So, after a few days after rescuing him, he realized that jumping on me, or sitting next to me, while I was at the dining table produced no results. That approach, in Petey’s mind, was a broken down dead end.
If you want a nuisance behaviour to end, you must, as a humane trainer, think of a specific replacement behaviour that the dog can do that is acceptable. If you just want the dog to “stop doing this, and stop doing that”, you are asking for an off-switch on your dog – which can be accomplished by just shooting it with a gun (hence the title for Karen Pryor’s seminal book “Don’t Shoot the Dog!”). In this case, I wanted Petey to sit in the farthest corner of any room that we were eating in and patiently wait.
Operant conditioning states that behaviours that are rewarded will be repeated with increasing likelihood. So, I simply kept a small handful of kibble at the dining table whenever we eat. When I spotted Petey heading towards the farther corner of the room, I clicked and tossed a kibble to Petey. After a few meals he came to learn that sitting the corner was the most likely place for him to be rewarded.
Next, after the behaviour was established, I began shaping for duration. I just kept my watch at the table. I found that Petey would sit still for about 3 minutes before breaking his sit, so I began only clicking and treating if he held his position for 3 minutes and 30 seconds. Then 4 minutes, then 5. At this point we can pretty much have an entire meal start to finish with Petey’s butt glued to the wall.
This whole process only took a couple of weeks, and we have prevented a common “nuisance” behaviour from developing into a pattern with a strong reinforcement history. Instead, Petey loves shoving his butt into corners now!
How do you safely take a toy or bone away from a dog?
Does your dog exhibit aggressive behavior when he has a bone or toy? This issue is called Resource Guarding and if not addressed, can escalate into dangerous behaviors like biting.
From an evolutionary standpoint, dogs developed this behavior for obvious reasons. If a dog didn’t protect high value objects like meaty bones from theft, it would starve, pure and simple!
In practical terms, that toy, bone, or high valued object is rewarding to the dog, and having it taken away is an undesired outcome.
Forcing the dog physically to give up the toy will cause this problem to escalate, up to and including severe biting. So how can we address it safely?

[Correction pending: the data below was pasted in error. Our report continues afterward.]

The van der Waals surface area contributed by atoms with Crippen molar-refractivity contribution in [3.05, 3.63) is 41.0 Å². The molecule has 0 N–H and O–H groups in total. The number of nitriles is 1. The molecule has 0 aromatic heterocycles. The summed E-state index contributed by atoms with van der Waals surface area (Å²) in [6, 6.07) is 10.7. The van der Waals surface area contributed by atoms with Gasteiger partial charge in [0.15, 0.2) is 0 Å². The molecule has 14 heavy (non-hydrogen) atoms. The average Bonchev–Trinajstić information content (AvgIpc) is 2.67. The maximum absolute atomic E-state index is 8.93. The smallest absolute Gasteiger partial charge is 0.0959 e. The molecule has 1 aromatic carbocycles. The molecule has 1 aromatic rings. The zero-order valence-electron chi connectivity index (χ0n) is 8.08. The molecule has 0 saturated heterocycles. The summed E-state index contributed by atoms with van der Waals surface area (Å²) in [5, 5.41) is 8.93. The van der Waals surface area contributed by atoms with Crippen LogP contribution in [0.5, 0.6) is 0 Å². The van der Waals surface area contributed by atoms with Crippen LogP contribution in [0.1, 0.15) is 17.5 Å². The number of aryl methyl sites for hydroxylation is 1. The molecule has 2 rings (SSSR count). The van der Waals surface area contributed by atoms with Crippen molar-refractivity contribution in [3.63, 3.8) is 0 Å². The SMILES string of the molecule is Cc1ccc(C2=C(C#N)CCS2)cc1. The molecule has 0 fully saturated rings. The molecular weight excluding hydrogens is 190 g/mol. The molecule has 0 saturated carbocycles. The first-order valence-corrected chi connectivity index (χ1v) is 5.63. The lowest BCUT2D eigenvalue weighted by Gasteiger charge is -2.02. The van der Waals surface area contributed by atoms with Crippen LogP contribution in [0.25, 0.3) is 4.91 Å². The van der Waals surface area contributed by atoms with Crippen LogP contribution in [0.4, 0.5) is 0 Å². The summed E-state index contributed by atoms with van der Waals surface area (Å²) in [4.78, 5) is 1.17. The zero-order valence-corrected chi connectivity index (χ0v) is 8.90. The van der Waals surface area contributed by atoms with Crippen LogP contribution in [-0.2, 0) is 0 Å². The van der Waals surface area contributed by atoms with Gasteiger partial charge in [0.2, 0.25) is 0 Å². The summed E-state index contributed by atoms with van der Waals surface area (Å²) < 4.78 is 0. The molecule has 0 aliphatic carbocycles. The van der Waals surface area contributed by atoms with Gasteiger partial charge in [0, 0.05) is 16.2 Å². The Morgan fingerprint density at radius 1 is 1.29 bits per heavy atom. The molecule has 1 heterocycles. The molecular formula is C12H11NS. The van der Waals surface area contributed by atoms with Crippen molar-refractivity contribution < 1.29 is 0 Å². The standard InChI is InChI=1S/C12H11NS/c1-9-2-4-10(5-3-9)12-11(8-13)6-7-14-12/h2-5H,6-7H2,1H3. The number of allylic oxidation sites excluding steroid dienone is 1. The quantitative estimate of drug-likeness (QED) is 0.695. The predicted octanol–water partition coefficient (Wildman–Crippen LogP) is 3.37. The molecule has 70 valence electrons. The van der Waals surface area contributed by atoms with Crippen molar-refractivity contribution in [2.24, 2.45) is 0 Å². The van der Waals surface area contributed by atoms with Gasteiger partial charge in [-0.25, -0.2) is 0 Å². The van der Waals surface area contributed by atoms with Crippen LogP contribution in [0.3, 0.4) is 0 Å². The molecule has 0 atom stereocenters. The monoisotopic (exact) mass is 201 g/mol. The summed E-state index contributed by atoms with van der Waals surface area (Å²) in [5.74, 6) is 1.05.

As a positive reinforcement dog trainer, you must make the behavior of giving up the toy or bone a rewarding behavior. This is commonly done by trading objects with the dog with food – after all, the dog can’t guard a toy while simultaneously taking food from your hand.
Furthermore, if every time a toy or bone is given up and it’s put away, there’s no incentive for the dog to ever give up the toy, so its important to trade for food, and then return the toy to the dog. This creates a win-win situation where there’s no downside at all to giving up the highly valued object.
If you trade for food, and return the toy enough times, you’ll find your dog actually looks forward to releasing the toy as you approach. Its at this time we can put the behavior on cue with “Out” or “Drop It”.
If your dog has developed a serious case of resource guarding, where he starts growling and even biting as you approach, it is absolutely critical that you get professional help with this work as the risk of eliciting a dog bite is very high.
Whatever you do, don’t force the dog to release the object. This only teaches the dog that he was right to guard the item in the first place, and will increase the severity of the guarding and increase the severity of his aggression response. He’ll progress from guarding looks and body language to growling, and ultimately may resort to biting to protect the object.
Start early with your puppy to practice trading. If your adult dog is growling or biting, get help right away with a trainer or behaviourist that uses positive reinforcement to teach the dog that giving up toys is a fun and rewarding game.
How to train your dog not to run away from you at the park!